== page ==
Wool Display
Photo courtesy of Green Mountain Spinnery.

Worker-Owned Green Mountain Spinnery Supports Local Community
by Tim King
At the Green Mountain Spinnery in Putney, Vermont, shepherds can have their animals’ fleeces spun into certified organic yarn, GREENSPUN yarn, or yarn spun using conventional, petroleum-based spinning oil. Encapsulated within those three options is the story of the development of this 25-year-old wool processing and spinning plant.

Betty Weir: A Woman of Vision, a Pioneer
by Julia Davis
One August morning a few months before her death, Betty Weir spoke to me emphatically about the importance of young people learning to grow food and about what she had accomplished independently over her lifetime.

Firewood from the Sun
by Joyce White
John Howe’s solar-powered firewood operation is unique in using the sun directly for the energy required to convert trees into firewood. As far as he knows, it’s one-of-a-kind.
Garlic
Great garlic! English photo.

Columns

Recipes from a Magical Winter Garden
by Roberta Bailey
To go out to a snow covered tunnel or cold frame, brush away the snow and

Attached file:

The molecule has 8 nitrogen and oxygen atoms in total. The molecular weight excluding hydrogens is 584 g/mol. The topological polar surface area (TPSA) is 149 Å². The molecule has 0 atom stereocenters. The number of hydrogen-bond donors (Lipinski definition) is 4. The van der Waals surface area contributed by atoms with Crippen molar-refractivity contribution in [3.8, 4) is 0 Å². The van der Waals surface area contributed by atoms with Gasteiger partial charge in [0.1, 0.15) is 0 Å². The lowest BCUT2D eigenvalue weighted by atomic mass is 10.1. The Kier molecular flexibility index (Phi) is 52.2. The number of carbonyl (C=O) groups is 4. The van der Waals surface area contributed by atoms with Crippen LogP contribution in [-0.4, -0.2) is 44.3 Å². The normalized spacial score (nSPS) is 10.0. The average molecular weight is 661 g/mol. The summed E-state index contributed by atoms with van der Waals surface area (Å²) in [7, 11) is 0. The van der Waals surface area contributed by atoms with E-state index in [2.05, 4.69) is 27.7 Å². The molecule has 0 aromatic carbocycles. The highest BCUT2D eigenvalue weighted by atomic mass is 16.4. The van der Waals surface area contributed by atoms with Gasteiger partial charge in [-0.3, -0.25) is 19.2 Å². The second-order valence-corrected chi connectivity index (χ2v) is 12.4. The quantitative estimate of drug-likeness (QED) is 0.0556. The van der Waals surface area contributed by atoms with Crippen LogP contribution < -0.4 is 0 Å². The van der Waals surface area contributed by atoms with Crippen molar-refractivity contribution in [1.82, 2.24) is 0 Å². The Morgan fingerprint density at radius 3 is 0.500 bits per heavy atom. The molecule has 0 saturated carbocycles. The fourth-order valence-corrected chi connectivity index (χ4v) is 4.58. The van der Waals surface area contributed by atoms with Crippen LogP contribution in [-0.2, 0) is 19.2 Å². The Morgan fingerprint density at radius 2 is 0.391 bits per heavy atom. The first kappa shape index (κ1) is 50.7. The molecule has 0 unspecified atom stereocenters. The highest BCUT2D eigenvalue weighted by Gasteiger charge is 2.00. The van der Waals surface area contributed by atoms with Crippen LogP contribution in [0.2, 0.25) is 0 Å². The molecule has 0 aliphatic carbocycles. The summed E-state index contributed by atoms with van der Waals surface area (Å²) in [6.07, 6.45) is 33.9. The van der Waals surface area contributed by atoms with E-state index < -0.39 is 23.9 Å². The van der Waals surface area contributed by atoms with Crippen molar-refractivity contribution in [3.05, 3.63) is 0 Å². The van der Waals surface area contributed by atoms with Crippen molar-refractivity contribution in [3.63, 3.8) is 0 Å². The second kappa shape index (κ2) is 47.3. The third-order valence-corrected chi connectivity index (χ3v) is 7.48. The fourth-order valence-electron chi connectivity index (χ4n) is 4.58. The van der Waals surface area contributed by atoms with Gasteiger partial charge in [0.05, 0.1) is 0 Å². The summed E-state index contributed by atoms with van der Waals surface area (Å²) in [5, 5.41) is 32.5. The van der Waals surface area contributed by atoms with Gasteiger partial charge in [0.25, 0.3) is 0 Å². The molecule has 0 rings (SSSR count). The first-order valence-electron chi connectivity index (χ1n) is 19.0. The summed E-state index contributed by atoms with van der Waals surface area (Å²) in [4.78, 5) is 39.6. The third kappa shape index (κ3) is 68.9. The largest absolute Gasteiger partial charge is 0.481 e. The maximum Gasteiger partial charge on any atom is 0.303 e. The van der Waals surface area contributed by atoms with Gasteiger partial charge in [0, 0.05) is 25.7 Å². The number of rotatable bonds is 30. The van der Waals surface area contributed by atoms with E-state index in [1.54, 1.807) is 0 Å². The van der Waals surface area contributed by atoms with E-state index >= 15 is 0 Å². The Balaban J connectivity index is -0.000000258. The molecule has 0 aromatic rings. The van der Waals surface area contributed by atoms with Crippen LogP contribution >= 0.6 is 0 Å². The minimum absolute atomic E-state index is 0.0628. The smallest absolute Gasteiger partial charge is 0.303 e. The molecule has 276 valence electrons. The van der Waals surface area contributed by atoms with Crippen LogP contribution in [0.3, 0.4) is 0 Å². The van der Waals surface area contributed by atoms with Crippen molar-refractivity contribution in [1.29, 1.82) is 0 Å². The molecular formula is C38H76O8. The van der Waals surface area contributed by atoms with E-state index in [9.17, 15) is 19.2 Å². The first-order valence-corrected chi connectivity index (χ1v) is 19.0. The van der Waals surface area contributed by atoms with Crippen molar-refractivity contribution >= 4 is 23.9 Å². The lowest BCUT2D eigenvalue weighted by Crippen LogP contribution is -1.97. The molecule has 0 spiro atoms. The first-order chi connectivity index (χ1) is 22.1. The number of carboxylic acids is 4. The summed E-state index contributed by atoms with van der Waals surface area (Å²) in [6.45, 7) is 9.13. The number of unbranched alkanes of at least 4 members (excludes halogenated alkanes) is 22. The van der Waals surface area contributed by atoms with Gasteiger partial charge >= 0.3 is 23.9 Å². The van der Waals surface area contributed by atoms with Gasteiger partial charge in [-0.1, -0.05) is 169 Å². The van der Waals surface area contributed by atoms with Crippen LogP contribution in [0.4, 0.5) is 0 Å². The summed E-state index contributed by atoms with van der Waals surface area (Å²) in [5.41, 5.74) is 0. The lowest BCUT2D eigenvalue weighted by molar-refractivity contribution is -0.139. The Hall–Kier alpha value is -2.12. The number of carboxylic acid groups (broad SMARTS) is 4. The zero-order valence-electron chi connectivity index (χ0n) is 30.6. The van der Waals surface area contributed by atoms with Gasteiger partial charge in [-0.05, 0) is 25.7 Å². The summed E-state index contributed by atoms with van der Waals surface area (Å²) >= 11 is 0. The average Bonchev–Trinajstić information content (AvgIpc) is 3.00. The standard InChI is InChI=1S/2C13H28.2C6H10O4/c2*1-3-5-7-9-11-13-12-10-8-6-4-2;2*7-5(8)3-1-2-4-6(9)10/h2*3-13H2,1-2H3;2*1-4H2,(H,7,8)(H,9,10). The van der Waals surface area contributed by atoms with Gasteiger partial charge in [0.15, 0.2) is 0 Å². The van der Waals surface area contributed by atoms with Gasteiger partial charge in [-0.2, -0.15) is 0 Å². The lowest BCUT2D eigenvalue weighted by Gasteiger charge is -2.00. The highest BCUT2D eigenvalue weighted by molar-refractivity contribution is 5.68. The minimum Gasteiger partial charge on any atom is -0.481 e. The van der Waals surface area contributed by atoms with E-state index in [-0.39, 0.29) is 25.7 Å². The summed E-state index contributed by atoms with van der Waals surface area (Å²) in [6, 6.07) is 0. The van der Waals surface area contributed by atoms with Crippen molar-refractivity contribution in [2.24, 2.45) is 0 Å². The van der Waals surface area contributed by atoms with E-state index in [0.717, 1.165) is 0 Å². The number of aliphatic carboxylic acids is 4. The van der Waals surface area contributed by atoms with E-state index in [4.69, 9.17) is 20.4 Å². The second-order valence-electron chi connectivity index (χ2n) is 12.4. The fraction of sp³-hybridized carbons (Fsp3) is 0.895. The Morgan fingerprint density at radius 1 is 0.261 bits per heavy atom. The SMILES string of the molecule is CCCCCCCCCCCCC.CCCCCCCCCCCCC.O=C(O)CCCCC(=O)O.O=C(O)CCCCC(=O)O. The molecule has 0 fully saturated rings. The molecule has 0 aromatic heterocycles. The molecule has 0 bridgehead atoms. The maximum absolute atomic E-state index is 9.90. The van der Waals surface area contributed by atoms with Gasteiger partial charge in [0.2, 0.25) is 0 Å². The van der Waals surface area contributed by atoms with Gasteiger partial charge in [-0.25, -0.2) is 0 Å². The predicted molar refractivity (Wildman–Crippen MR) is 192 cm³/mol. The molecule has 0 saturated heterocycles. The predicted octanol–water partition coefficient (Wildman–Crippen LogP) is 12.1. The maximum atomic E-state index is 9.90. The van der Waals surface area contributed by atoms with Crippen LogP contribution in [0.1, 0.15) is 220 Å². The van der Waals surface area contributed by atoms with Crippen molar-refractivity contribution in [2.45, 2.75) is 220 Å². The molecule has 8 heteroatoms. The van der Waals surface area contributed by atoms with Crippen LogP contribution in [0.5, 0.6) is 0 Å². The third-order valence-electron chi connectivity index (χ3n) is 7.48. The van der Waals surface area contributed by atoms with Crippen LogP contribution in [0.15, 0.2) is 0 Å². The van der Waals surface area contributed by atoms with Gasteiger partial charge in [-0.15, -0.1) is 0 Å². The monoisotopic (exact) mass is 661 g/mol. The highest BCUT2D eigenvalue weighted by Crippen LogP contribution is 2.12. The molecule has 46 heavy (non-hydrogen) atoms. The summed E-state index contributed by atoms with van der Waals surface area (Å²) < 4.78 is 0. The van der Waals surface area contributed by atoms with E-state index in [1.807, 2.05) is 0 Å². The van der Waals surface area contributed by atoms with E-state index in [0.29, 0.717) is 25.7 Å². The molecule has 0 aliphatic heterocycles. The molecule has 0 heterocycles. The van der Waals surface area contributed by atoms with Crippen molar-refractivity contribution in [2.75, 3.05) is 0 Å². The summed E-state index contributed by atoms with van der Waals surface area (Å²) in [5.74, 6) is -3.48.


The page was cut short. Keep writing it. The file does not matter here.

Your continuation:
open the lid never fails to give me a sense of magical wonder and reverential awe.

Midwinter Menus with Maine Foods
by Cheryl Wixson
As the weather gradually changes, so do our eating habits.

Are You Growing Great Garlic?
by Eric Sideman, Ph.D.
Growing great garlic is easy.

National Organic Program Proposed Pasture Rule
by Diane Schivera, M.A.T.
The long awaited proposed pasture rule addition to the National Organic Program (NOP) was published on Oct. 24, 2008.

Directory of Large Animal Veterinarians in Maine

Mind Your Business: Plan Now for Success Next Year
by Melissa White Pillsbury
For many farmers, time spent figuring out where and how to sell farm products is not their favorite task; but profitable sales are a must for a successful, long-term business.